Every February 2nd crowds gather at Gobbler's Knob, in Punxsutawney, Pennsylvania. A groundhog, Punxsutawney Phil, burrowed inside his heated simulated tree trunk, is about to thrust or be pulled into the limelight at about 7:25 am once again. The gates open at 3:00 a.m., followed by live entertainment, music and a pre-dawn fireworks display helps to ignite (hopefully not literally!) the crowd that has gathered in anticipation of Phil's forecast. The awe-inspiring fireworks are set to lively music, which is just what the crowd generally needs on a cold rural Pennsylvania morning. Phil, and others like him, makes the most celebrated weather forecast of the year usually around the crack of dawn. Has spring sprung when Phil emerges from his burrow and doesn't see his shadow? Or should he scurry back into his burrow for six more weeks of winter weather if skies are clear and fair?
Groundhog Day has its origins in an ancient celebration of a point mid-way between the Winter Solstice and the Spring Equinox. Superstition has it that fair weather was seen as forbearance of a stormy and cold second half to winter. The early Christians in Europe established the custom of Candlemas Day, when the clergy would bless candles and people would light them in each window of their homes to ward off the darkness of mid-winter.
But the legend of the February 2nd forecast also persisted, as captured in this old English saying:
If Candlemas be fair and bright,
Winter has another flight.
If Candlemas brings clouds and rain,
Winter will not come again.
The trail of groundhog history actually leads back to Clymer H. Freas, city editor of the Punxsutawney Spirit newspaper. In 1887, he was inspired by a group of local hunters and gourmets who held a groundhog hunt followed by a picnic barbecue of, well, you know. Anyway, Freas thought it so much fun that he wrote up the group as the Punxsutawney Groundhog Club and went on to promote the Punxsutawney Groundhog as the official weather forecaster. As he embellished the story year after year, other newspapers picked it up and soon everyone looked to Punxsutawney Phil for the critical prediction of when spring would return to the nation.
|Saw Shadow||No Shadow||No Record|
|More Winter||End of Winter||---|
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The table below gives a snapshot by year since 1988 whether Phil saw his shadow or not along with the corresponding monthly national average temperature departures for both February and March. The table shows no predictive skill for the groundhog during the most recent years of this analysis. Since 1993, the U.S. national temperature has been above normal 11 times in February, 12 times in March, below normal 6 times in February, 3 times in March, and near normal 4 times in February and 6 times in March.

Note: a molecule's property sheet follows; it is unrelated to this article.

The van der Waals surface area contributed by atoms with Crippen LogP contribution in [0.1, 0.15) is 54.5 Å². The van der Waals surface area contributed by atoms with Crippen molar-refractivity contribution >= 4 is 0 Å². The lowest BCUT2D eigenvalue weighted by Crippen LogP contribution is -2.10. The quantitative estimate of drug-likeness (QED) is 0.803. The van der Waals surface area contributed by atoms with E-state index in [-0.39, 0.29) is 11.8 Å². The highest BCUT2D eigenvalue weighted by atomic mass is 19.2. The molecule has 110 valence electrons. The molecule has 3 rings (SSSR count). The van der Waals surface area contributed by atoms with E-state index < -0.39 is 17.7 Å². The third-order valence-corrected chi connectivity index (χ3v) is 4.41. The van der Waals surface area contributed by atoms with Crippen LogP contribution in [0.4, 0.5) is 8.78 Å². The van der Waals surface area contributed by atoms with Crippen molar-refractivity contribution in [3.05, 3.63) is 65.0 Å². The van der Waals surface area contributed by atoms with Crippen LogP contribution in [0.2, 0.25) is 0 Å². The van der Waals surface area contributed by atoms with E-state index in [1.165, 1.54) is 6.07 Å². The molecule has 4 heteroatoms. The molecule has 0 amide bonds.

|Year||Shadow||February Temperature Departure||March Temperature Departure|
|2013||No||Slightly Above||Slightly Below|
|2011||No||Slightly Below||Slightly Above|
|2008||Yes||Slightly Above||Slightly Below|
|2001||Yes||Slightly Above||Tied Average|
In 2013, the contiguous United States (CONUS) average temperature of 52.4°F was 0.3°F above the 20th century average, and tied with 1980 as the 37th warmest year in the 119-year period of record. The 2013 annual temperature marked the coolest year for the nation since 2009. The 2013 CONUS average temperature was 2.9°F cooler than the 2012 average temperature, which was the warmest year on record for the nation. Since 1895, when national temperature records began, the CONUS has observed a long-term temperature increase of about 0.13°F per decade.
The February 2013 average temperature for the contiguous U.S. was 34.8°F, which was 0.8°F above the 20th century average. February temperatures were near-average for a large portion of the Lower 48, including the Northwest Coast, Central and Southern Plains, Midwest, Southeast, and much of the East Coast. Below-average temperatures were reported for the Southwest, while most of the Canadian-border states and parts of the Gulf Coast were warmer than average.
The March 2013 average temperature for the contiguous U.S. was 40.8°F, which was 0.9°F below the 20th century average. This was in stark contrast to temperatures from one year prior when March 2012 was the warmest such month on record for the nation. 2013 marked the coolest March since 2002, when the monthly nationally-averaged temperature was 2.2°F below average. Much of the eastern U.S. was cooler than average during March, with the exception of New England, which was slightly warmer than average. Eleven states in the Ohio Valley, along the Gulf Coast, and in the Southeast had March temperatures that were among their ten coolest. In fact, Florida, Georgia, Alabama, South Carolina, and North Carolina had March 2013 temperatures that were cooler than January 2013.